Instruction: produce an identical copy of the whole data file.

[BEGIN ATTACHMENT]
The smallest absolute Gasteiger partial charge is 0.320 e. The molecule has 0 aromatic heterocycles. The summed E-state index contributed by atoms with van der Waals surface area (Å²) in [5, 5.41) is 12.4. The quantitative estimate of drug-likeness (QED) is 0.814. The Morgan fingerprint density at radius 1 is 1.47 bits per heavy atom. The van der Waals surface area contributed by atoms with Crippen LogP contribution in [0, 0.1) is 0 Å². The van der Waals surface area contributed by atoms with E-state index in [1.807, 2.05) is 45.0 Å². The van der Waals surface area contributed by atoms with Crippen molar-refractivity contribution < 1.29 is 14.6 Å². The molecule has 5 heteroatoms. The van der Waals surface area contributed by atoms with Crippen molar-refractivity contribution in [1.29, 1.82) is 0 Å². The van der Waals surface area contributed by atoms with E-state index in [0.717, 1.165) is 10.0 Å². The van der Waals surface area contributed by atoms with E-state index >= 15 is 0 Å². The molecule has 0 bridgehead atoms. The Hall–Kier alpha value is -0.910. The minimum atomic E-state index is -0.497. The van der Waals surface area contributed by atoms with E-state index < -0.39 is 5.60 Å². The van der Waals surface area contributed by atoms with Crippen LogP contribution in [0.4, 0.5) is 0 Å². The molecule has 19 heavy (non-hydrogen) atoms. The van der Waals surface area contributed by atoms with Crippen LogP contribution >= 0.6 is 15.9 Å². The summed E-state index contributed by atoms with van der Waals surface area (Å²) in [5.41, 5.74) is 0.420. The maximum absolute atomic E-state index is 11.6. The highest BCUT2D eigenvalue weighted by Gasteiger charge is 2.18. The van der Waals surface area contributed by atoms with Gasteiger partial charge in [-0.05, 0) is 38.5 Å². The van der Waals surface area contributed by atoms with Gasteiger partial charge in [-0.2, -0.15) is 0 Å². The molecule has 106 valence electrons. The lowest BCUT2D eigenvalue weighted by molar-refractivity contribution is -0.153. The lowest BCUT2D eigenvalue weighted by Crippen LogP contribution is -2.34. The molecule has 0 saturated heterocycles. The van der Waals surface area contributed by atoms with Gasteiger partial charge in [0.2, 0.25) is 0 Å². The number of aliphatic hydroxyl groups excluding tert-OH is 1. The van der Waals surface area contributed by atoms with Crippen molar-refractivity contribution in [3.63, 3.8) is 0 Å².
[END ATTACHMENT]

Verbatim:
The smallest absolute Gasteiger partial charge is 0.320 e. The molecule has 0 aromatic heterocycles. The summed E-state index contributed by atoms with van der Waals surface area (Å²) in [5, 5.41) is 12.4. The quantitative estimate of drug-likeness (QED) is 0.814. The Morgan fingerprint density at radius 1 is 1.47 bits per heavy atom. The van der Waals surface area contributed by atoms with Crippen LogP contribution in [0, 0.1) is 0 Å². The van der Waals surface area contributed by atoms with E-state index in [1.807, 2.05) is 45.0 Å². The van der Waals surface area contributed by atoms with Crippen molar-refractivity contribution < 1.29 is 14.6 Å². The molecule has 5 heteroatoms. The van der Waals surface area contributed by atoms with Crippen molar-refractivity contribution in [1.29, 1.82) is 0 Å². The van der Waals surface area contributed by atoms with E-state index in [0.717, 1.165) is 10.0 Å². The van der Waals surface area contributed by atoms with E-state index >= 15 is 0 Å². The molecule has 0 bridgehead atoms. The Hall–Kier alpha value is -0.910. The minimum atomic E-state index is -0.497. The van der Waals surface area contributed by atoms with E-state index < -0.39 is 5.60 Å². The van der Waals surface area contributed by atoms with Crippen LogP contribution in [0.4, 0.5) is 0 Å². The molecule has 19 heavy (non-hydrogen) atoms. The van der Waals surface area contributed by atoms with Crippen LogP contribution >= 0.6 is 15.9 Å². The summed E-state index contributed by atoms with van der Waals surface area (Å²) in [5.41, 5.74) is 0.420. The maximum absolute atomic E-state index is 11.6. The highest BCUT2D eigenvalue weighted by Gasteiger charge is 2.18. The van der Waals surface area contributed by atoms with Gasteiger partial charge in [-0.05, 0) is 38.5 Å². The van der Waals surface area contributed by atoms with Gasteiger partial charge in [-0.2, -0.15) is 0 Å². The molecule has 106 valence electrons. The lowest BCUT2D eigenvalue weighted by molar-refractivity contribution is -0.153. The lowest BCUT2D eigenvalue weighted by Crippen LogP contribution is -2.34. The molecule has 0 saturated heterocycles. The van der Waals surface area contributed by atoms with Gasteiger partial charge in [0.2, 0.25) is 0 Å². The number of aliphatic hydroxyl groups excluding tert-OH is 1. The van der Waals surface area contributed by atoms with Crippen molar-refractivity contribution in [3.63, 3.8) is 0 Å².